Over the next four weeks, companies will report third-quarter earnings. Ever since the depth of the recession, U.S. corporate earnings have continued to surprise Wall Street analysts to the upside. During the last three years, most of the gains have been from greater efficiency (e.g., cost-cutting or increasing worker productivity), as opposed to strong revenue growth. At some point, all the costs will be cut and earnings growth will require some degree of revenue growth. As earnings start to be reported, we’ll be looking to see if earnings are benefiting from the recent quarter’s uptick in spending and employment. We would like to see corporate revenue growth as a sign that future earnings growth rate projections are sustainable.
Finally, there is Europe. Spain may ask for a formal bailout in the next four weeks. That bailout will be the final test of how well Europe has managed to build its backstop to put a halt to its slow-moving debt crisis. Almost more importantly, we expect to see some movement over the next four weeks in Europe’s plan to produce a continent-wide bank regulator. Such a move would do a lot to calm market fears about a eurozone breakup, and thereby reduce interest rates in Europe and aiding stocks overseas.
There is going to be a lot of action to watch over the next four weeks. We will be monitoring the situation closely, and then looking to take advantage of opportunities where applicable and updating you with our thoughts.
October 5, 2012
The housing market is coming back.
S&P’s Case-Shiller home price index of 20 major metropolitan real estate markets for July is out today, and the good news is both broad and deep. Prices were up 5.9% for the first seven months of the year, their largest year-to-date gain in seven years, and significantly better than increases in 2011 (0.4%) and 2010 (2.1%). Prices rose in 16 of 20 markets compared with a year ago, and while they’re still 30% off their 2006 peak, it’s important to remember how inflated those 2006 prices were.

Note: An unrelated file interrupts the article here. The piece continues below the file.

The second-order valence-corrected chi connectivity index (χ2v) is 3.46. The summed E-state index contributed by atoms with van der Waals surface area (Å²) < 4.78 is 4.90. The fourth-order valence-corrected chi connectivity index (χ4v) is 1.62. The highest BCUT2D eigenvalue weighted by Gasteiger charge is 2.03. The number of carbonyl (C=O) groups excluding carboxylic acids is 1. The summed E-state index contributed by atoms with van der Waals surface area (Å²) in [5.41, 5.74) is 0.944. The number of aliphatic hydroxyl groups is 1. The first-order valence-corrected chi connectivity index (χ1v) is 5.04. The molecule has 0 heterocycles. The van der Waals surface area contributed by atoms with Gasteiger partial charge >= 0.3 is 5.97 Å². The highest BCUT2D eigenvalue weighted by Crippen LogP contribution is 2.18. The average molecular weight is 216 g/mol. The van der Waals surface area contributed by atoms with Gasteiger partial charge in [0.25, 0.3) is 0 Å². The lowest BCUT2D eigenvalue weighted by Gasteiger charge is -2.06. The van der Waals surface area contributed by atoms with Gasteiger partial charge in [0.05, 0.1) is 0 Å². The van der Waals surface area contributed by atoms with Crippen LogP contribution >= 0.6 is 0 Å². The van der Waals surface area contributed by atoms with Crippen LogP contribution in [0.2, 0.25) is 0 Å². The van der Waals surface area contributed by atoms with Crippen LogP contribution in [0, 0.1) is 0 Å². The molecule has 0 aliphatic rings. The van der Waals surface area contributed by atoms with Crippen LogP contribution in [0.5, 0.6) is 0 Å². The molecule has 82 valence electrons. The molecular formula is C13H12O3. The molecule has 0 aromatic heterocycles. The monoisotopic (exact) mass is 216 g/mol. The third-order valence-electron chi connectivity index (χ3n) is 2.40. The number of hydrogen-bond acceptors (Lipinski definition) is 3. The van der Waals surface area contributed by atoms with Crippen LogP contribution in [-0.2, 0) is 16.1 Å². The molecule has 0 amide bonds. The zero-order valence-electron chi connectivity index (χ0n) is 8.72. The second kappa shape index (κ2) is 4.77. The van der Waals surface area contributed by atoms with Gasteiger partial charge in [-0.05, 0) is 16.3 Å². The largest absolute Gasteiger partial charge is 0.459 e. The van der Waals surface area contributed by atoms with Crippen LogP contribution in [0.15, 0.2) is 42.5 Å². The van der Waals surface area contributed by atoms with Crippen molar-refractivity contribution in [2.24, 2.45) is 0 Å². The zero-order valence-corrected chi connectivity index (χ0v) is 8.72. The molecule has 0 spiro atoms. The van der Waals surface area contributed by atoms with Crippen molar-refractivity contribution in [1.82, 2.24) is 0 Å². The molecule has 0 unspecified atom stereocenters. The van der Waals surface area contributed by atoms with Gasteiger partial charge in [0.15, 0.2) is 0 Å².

Even better is the depth of the improvement, as prices increased even in the cheapest homes. The gap between price gains in the high end of the market and the low end has narrowed, and the bulk of the gains come from the bottom and middle tiers. Even though four of the 20 Case-Shiller markets aren’t showing the gains, and Atlanta in particular is lagging, the trend is undeniably positive. Reinforcing it are data that show single-family housing starts well ahead of last year’s pace, existing home sales are up, the inventory of homes for sale is down, and foreclosure activity is slowing.
Rising home prices increase the net worth of home owners. And, as a result, the improved balance sheet has a psychological impact, causing people to feel better about their situation, and this reduces frugality. If their home price increase allows them to refinance at lower rates, the impact is multiplied.
There’s more. The Conference Board recently reported that its consumer confidence index rose in September to its highest level since February. Remember that consumer purchasing drives 70% of the American economy and it dovetails nicely with renewed optimism; the number was well above August’s level and also well above economists’ expectations.
Are we finally seeing the beginnings of a self-sustaining recovery, where the trends reinforce one another and a pattern of economic growth becomes clear? It’s still too early to tell, but it’s not too early to be cautiously optimistic. Growth won’t be a straight line up and there are other important economic factors to deal with, like job growth, but it is encouraging to finally see progress in home prices.